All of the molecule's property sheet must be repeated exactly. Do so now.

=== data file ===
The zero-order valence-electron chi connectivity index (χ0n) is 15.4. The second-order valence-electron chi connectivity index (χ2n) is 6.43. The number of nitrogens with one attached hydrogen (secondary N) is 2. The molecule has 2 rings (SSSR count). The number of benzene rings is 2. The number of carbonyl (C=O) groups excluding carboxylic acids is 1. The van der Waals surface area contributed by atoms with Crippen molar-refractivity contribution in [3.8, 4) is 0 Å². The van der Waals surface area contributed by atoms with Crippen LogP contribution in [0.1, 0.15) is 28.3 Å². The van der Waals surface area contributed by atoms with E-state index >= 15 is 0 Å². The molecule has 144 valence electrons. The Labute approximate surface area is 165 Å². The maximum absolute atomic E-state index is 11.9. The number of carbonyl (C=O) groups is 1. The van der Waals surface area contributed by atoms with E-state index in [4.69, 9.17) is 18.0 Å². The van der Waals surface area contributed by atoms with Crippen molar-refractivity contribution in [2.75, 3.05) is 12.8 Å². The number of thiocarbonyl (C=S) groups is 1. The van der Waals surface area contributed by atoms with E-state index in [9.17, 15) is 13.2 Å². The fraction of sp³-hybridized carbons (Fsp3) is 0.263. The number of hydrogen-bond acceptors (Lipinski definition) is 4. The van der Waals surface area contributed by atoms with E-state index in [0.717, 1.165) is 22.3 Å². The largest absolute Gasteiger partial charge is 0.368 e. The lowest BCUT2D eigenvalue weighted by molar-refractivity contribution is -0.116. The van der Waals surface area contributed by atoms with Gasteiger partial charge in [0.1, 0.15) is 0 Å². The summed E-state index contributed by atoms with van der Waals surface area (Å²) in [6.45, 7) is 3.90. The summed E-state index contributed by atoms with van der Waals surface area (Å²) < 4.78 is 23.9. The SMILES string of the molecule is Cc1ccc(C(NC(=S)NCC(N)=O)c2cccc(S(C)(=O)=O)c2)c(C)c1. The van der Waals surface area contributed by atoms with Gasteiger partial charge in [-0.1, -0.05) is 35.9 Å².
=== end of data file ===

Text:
The zero-order valence-electron chi connectivity index (χ0n) is 15.4. The second-order valence-electron chi connectivity index (χ2n) is 6.43. The number of nitrogens with one attached hydrogen (secondary N) is 2. The molecule has 2 rings (SSSR count). The number of benzene rings is 2. The number of carbonyl (C=O) groups excluding carboxylic acids is 1. The van der Waals surface area contributed by atoms with Crippen molar-refractivity contribution in [3.8, 4) is 0 Å². The van der Waals surface area contributed by atoms with Crippen LogP contribution in [0.1, 0.15) is 28.3 Å². The van der Waals surface area contributed by atoms with E-state index >= 15 is 0 Å². The molecule has 144 valence electrons. The Labute approximate surface area is 165 Å². The maximum absolute atomic E-state index is 11.9. The number of carbonyl (C=O) groups is 1. The van der Waals surface area contributed by atoms with E-state index in [4.69, 9.17) is 18.0 Å². The van der Waals surface area contributed by atoms with Crippen molar-refractivity contribution in [2.75, 3.05) is 12.8 Å². The number of thiocarbonyl (C=S) groups is 1. The van der Waals surface area contributed by atoms with E-state index in [9.17, 15) is 13.2 Å². The fraction of sp³-hybridized carbons (Fsp3) is 0.263. The number of hydrogen-bond acceptors (Lipinski definition) is 4. The van der Waals surface area contributed by atoms with E-state index in [0.717, 1.165) is 22.3 Å². The largest absolute Gasteiger partial charge is 0.368 e. The lowest BCUT2D eigenvalue weighted by molar-refractivity contribution is -0.116. The van der Waals surface area contributed by atoms with Gasteiger partial charge in [0.1, 0.15) is 0 Å². The summed E-state index contributed by atoms with van der Waals surface area (Å²) in [6.45, 7) is 3.90. The summed E-state index contributed by atoms with van der Waals surface area (Å²) < 4.78 is 23.9. The SMILES string of the molecule is Cc1ccc(C(NC(=S)NCC(N)=O)c2cccc(S(C)(=O)=O)c2)c(C)c1. The van der Waals surface area contributed by atoms with Gasteiger partial charge in [-0.1, -0.05) is 35.9 Å².